mvgam
MultiVariate (Dynamic) Generalized Addivite Models
The goal of mvgam
is to use a Bayesian framework to estimate parameters of Dynamic Generalized Additive Models (DGAMs) for time series with dynamic trend components. The package provides an interface to fit Bayesian DGAMs using either JAGS
or Stan
as the backend, but note that users are strongly encouraged to opt for Stan
over JAGS
. The formula syntax is based on that of the package mgcv
to provide a familiar GAM modelling interface. The motivation for the package and some of its primary objectives are described in detail by Clark & Wells 2022 (published in Methods in Ecology and Evolution). An introduction to the package and some worked examples are shown in this seminar: Ecological Forecasting with Dynamic Generalized Additive Models.
Installation
Install the stable version from CRAN using: install.packages('mvgam')
, or install the development version from GitHub
using: devtools::install_github("nicholasjclark/mvgam")
. Note that to actually condition models with MCMC sampling, either the JAGS
software must be installed (along with the R
packages rjags
and runjags
) or the Stan
software must be installed (along with either rstan
and/or cmdstanr
). Only rstan
is listed as a dependency of mvgam
to ensure that installation is less difficult. If users wish to fit the models using mvgam
, please refer to installation links for JAGS
here, for Stan
with rstan
here, or for Stan
with cmdstandr
here. You will need a fairly recent version of Stan
(preferably 2.29 or above) to ensure all the model syntax is recognized. We highly recommend you use Cmdstan
through the cmdstanr
interface as the backend. This is because Cmdstan
is easier to install, is more up to date with new features, and uses less memory than Rstan
. See this documentation from the Cmdstan
team for more information.
Getting started
mvgam
was originally designed to analyse and forecast nonnegative integervalued data (counts). These data are traditionally challenging to analyse with existing timeseries analysis packages. But further development of mvgam
has resulted in support for a growing number of observation families that extend to other types of data. Currently, the package can handle data for the following families:

gaussian()
for realvalued data 
student_t()
for heavytailed realvalued data 
lognormal()
for nonnegative realvalued data 
Gamma()
for nonnegative realvalued data 
betar()
for proportional data on(0,1)

bernoulli()
for binary data 
poisson()
for count data 
nb()
for overdispersed count data 
binomial()
for count data with known number of trials 
beta_binomial()
for overdispersed count data with known number of trials 
nmix()
for count data with imperfect detection (unknown number of trials) 
tweedie()
for overdispersed count data
Note that only poisson()
, nb()
, and tweedie()
are available if using JAGS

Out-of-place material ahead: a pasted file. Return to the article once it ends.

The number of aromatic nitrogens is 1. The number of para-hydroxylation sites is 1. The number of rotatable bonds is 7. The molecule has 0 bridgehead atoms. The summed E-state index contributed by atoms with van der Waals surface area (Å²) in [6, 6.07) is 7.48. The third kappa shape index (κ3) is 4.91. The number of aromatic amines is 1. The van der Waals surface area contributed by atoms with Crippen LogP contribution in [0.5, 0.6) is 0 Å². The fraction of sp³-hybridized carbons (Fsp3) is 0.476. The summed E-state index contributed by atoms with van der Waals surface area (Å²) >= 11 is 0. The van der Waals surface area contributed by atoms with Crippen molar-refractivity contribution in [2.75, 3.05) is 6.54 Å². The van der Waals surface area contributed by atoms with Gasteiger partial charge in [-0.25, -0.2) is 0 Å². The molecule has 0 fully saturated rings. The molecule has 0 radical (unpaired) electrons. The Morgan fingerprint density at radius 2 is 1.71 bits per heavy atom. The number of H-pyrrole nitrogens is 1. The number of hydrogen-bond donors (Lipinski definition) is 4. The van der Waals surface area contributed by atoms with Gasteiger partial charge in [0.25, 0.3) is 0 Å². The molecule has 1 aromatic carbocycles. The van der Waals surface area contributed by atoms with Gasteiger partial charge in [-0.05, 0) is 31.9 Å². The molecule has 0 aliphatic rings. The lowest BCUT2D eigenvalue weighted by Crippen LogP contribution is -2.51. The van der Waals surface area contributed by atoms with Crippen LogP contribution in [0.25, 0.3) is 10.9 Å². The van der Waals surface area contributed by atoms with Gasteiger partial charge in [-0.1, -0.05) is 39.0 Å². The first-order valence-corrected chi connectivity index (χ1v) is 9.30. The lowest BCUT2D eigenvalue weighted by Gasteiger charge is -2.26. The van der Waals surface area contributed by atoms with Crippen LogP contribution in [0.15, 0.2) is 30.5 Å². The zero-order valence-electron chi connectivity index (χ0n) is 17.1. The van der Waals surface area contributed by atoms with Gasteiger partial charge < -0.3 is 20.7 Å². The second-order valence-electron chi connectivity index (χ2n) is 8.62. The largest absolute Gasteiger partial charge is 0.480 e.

. All families, apart from tweedie()
, are supported if using Stan
. See ??mvgam_families
for more information. Below is a simple example for simulating and modelling proportional data with Beta
observations over a set of seasonal series with independent Gaussian Process dynamic trends:
data < sim_mvgam(family = betar(),
T = 80,
trend_model = GP(),
trend_rel = 0.5,
seasonality = 'shared')
Plot the series to see how they evolve over time
plot_mvgam_series(data = data$data_train, series = 'all')
Fit a DGAM to these series that uses a hierarchical cyclic seasonal smooth term to capture variation in seasonality among series. The model also includes seriesspecific latent Gaussian Processes with squared exponential covariance functions to capture temporal dynamics
mod < mvgam(y ~ s(season, bs = 'cc', k = 7) +
s(season, by = series, m = 1, k = 5),
trend_model = GP(),
data = data$data_train,
newdata = data$data_test,
family = betar())
Plot the estimated posterior hindcast and forecast distributions for each series
layout(matrix(1:4, nrow = 2, byrow = TRUE))
for(i in 1:3){
plot(mod, type = 'forecast', series = i)
}
Various S3
functions can be used to inspect parameter estimates, plot smooth functions and residuals, and evaluate models through posterior predictive checks or forecast comparisons. Please see the package documentation for more detailed examples.
Vignettes
You can set build_vignettes = TRUE
when installing with either devtools::install_github
or remotes::install_github
, but be aware this will slow down the installation drastically. Instead, you can always access the vignette htmls online at https://nicholasjclark.github.io/mvgam/articles/
Other resources
A number of case studies have been compiled to highlight how GAMs and DGAMs can be useful for working with time series data:
 Ecological Forecasting with Dynamic Generalized Additive Models
 How to interpret and report nonlinear effects from Generalized Additive Models
 Phylogenetic smoothing using mgcv
 Distributed lags (and hierarchical distributed lags) using mgcv and mvgam
 Incorporating timevarying seasonality in forecast models
The package can also be used to generate all necessary data structures, initial value functions and modelling code necessary to fit DGAMs using Stan
or JAGS
. This can be helpful if users wish to make changes to the model to better suit their own bespoke research / analysis goals. The following resources can be helpful to troubleshoot: